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POLS 375 (33)

New Directions: Trudeau and Mulroney?

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University of Saskatchewan
Political Studies
POLS 375
Jason Zorbas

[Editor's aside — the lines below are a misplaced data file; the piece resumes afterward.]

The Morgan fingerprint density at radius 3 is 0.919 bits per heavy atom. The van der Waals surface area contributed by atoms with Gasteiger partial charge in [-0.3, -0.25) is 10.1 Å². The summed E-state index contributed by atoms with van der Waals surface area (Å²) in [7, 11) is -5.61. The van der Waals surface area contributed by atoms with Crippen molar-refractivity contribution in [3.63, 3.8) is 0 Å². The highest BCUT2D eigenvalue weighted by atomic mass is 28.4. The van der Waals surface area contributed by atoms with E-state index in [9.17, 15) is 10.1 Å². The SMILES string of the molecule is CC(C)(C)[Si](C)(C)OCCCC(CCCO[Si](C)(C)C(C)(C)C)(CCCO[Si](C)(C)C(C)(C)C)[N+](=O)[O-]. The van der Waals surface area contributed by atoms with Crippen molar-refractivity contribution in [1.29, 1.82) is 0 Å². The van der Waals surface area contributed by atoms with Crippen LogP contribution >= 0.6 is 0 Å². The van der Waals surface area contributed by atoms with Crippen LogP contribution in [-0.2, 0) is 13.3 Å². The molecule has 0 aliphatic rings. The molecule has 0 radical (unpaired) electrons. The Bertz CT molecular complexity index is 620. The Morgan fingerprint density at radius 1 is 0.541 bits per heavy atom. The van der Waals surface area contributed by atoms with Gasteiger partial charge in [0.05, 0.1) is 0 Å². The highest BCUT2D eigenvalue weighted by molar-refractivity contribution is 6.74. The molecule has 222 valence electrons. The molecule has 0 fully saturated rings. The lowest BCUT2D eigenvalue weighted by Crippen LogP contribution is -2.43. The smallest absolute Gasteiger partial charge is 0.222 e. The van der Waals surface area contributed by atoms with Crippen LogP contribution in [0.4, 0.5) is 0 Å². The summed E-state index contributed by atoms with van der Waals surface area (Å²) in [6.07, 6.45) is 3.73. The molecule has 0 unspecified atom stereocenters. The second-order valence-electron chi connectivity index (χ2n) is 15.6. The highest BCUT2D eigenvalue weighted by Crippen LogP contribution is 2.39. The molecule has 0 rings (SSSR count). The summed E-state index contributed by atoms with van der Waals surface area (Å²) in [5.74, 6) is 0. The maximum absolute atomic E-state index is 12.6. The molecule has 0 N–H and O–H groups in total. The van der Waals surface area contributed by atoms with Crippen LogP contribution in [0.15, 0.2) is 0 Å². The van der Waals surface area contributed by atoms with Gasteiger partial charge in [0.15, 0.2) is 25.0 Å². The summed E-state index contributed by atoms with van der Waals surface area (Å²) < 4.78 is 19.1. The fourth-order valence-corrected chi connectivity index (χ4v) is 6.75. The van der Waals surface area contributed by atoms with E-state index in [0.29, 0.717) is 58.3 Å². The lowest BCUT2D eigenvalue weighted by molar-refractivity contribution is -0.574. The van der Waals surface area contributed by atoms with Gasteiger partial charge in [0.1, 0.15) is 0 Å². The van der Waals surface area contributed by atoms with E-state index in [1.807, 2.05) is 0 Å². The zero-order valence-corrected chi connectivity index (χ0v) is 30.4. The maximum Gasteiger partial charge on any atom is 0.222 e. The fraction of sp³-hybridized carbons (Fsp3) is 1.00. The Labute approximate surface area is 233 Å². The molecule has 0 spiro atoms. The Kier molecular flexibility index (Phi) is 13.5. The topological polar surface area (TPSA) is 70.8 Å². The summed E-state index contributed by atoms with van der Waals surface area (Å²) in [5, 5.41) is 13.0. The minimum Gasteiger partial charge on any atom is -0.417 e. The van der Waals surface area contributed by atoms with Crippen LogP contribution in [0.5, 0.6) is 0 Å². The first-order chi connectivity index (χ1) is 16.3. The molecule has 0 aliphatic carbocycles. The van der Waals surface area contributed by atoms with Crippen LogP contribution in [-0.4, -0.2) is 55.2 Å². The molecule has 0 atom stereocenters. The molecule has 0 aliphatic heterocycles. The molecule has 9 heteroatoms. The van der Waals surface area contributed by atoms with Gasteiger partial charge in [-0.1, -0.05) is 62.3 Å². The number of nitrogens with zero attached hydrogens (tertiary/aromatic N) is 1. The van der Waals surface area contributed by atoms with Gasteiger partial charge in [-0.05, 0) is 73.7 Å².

New Directions: Trudeau and Mulroney? February-06-13 9:31 AM Détente: time of conflict between Soviet Union and U.S. - Ronald Reagan helped increase tensions in the Cold War with his nonsensical rhetoric and his decision to build up the military. - Reagan and Trudeau do not like each other that much… if at all. ○ Trudeau, if you hate him… or actually like him, was a snob… and he thought of himself as brilliant. ○ Trudeau did not think Reagan was "brilliant." - At this time, the U.S. was steadily becoming more right-wing while Canada was getting closer to Soviet-linked groups, including Fidel Castro. ○ Trudeau also publicly rebuked the U.S. in the United Nations for invading Grenada (a Commonwealth country). - When Trudeau finally (actually) retires in 1984, foreign policy in Canada takes a different direction. ○ John Turner replaces him, and had the unfortunate task of going against Mulroney, who crushes him… Mulroney Comes to Office - Mulroney eventually got rid of the National Energy Program. ○ Alberta is upset about it. ○ The U.S. hated it because it was protectionist. ○ Ontario enjoyed it. - Mulroney eventually decides to rebuild the military and attempts to rescue relations with the U.S. ○ He develops a personally-good relationship with Reagan… enough to sing with him. ○ Nobody gave a damn about free trade in the U.S. while free trade was rather unpopular with Canadians.  This seemed to favour Americans. ○ The 1988 election was largely a free trade election… and the Progressive Conservatives win a false majority (about 40%).  In Canada, Conservatives had been traditionally protectionist. - Before Trudeau retired in 1984, he appointed a royal commission (Macdonald commission) led by former Liberal cabinet minister Donald Stovel Macdonald that suggested free trade. ○ In 1988, Mulroney was able to use this against the Liberals. - We were becoming more and more integrated with the United States, despite efforts not to. ○ There is a recognition that economic integration can lead to benefits for Canada. ○ The Auto Pact: one of the first quasi free trade agreements with the U.S.  In 1965, it was a free trade agreement involving Canadian cars. □ As a result, there are no Canadian automakers. □ Because of eco
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